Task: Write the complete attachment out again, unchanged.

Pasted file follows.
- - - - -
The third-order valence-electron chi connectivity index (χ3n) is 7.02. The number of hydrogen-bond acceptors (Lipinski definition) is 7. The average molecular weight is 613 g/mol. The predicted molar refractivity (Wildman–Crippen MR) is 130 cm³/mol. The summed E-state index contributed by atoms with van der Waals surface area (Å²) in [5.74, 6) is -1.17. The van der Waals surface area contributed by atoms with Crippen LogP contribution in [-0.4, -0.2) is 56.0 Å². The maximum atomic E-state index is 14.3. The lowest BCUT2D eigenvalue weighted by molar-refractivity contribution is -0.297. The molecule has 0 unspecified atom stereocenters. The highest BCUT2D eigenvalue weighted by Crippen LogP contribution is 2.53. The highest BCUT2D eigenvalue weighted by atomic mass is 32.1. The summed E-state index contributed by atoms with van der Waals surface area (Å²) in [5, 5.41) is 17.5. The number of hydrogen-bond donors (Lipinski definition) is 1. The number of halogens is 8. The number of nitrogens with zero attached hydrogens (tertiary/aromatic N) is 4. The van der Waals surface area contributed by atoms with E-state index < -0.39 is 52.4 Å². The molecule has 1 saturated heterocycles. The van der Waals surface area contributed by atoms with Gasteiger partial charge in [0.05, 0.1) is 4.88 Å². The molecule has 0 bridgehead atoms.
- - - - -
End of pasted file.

The third-order valence-electron chi connectivity index (χ3n) is 7.02. The number of hydrogen-bond acceptors (Lipinski definition) is 7. The average molecular weight is 613 g/mol. The predicted molar refractivity (Wildman–Crippen MR) is 130 cm³/mol. The summed E-state index contributed by atoms with van der Waals surface area (Å²) in [5.74, 6) is -1.17. The van der Waals surface area contributed by atoms with Crippen LogP contribution in [-0.4, -0.2) is 56.0 Å². The maximum atomic E-state index is 14.3. The lowest BCUT2D eigenvalue weighted by molar-refractivity contribution is -0.297. The molecule has 0 unspecified atom stereocenters. The highest BCUT2D eigenvalue weighted by Crippen LogP contribution is 2.53. The highest BCUT2D eigenvalue weighted by atomic mass is 32.1. The summed E-state index contributed by atoms with van der Waals surface area (Å²) in [5, 5.41) is 17.5. The number of hydrogen-bond donors (Lipinski definition) is 1. The number of halogens is 8. The number of nitrogens with zero attached hydrogens (tertiary/aromatic N) is 4. The van der Waals surface area contributed by atoms with E-state index < -0.39 is 52.4 Å². The molecule has 1 saturated heterocycles. The van der Waals surface area contributed by atoms with Gasteiger partial charge in [0.05, 0.1) is 4.88 Å². The molecule has 0 bridgehead atoms.